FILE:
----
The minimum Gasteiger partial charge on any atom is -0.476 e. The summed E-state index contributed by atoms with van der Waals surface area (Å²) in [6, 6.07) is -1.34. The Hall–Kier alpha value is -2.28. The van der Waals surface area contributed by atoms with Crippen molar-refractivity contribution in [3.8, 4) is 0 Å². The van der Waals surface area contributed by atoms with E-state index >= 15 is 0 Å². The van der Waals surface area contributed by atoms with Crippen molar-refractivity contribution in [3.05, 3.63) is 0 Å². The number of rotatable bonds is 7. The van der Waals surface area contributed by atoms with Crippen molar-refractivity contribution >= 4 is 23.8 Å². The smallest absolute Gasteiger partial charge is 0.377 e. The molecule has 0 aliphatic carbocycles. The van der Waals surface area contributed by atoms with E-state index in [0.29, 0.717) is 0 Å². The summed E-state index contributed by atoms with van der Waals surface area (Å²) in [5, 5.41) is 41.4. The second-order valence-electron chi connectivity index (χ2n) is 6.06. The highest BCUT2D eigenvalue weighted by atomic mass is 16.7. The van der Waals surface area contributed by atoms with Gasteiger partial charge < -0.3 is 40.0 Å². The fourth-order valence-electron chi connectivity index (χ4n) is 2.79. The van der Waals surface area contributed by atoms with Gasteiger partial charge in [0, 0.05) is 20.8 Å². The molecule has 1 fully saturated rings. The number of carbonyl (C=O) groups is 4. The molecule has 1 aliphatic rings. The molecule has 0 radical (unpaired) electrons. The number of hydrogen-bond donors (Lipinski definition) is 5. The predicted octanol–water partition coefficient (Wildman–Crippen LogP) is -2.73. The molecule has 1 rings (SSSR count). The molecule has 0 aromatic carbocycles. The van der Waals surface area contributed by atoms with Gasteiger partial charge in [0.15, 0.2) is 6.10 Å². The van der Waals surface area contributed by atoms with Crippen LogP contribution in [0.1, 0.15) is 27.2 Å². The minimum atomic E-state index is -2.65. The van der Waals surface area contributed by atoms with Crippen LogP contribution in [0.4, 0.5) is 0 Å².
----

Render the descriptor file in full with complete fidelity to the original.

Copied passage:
The minimum Gasteiger partial charge on any atom is -0.476 e. The summed E-state index contributed by atoms with van der Waals surface area (Å²) in [6, 6.07) is -1.34. The Hall–Kier alpha value is -2.28. The van der Waals surface area contributed by atoms with Crippen molar-refractivity contribution in [3.8, 4) is 0 Å². The van der Waals surface area contributed by atoms with E-state index >= 15 is 0 Å². The van der Waals surface area contributed by atoms with Crippen molar-refractivity contribution in [3.05, 3.63) is 0 Å². The number of rotatable bonds is 7. The van der Waals surface area contributed by atoms with Crippen molar-refractivity contribution >= 4 is 23.8 Å². The smallest absolute Gasteiger partial charge is 0.377 e. The molecule has 0 aliphatic carbocycles. The van der Waals surface area contributed by atoms with E-state index in [0.29, 0.717) is 0 Å². The summed E-state index contributed by atoms with van der Waals surface area (Å²) in [5, 5.41) is 41.4. The second-order valence-electron chi connectivity index (χ2n) is 6.06. The highest BCUT2D eigenvalue weighted by atomic mass is 16.7. The van der Waals surface area contributed by atoms with Gasteiger partial charge < -0.3 is 40.0 Å². The fourth-order valence-electron chi connectivity index (χ4n) is 2.79. The van der Waals surface area contributed by atoms with Gasteiger partial charge in [0, 0.05) is 20.8 Å². The molecule has 1 fully saturated rings. The number of carbonyl (C=O) groups is 4. The molecule has 1 aliphatic rings. The molecule has 0 radical (unpaired) electrons. The number of hydrogen-bond donors (Lipinski definition) is 5. The predicted octanol–water partition coefficient (Wildman–Crippen LogP) is -2.73. The molecule has 1 rings (SSSR count). The molecule has 0 aromatic carbocycles. The van der Waals surface area contributed by atoms with Gasteiger partial charge in [0.15, 0.2) is 6.10 Å². The van der Waals surface area contributed by atoms with Crippen LogP contribution in [0.1, 0.15) is 27.2 Å². The minimum atomic E-state index is -2.65. The van der Waals surface area contributed by atoms with Crippen LogP contribution in [0.4, 0.5) is 0 Å².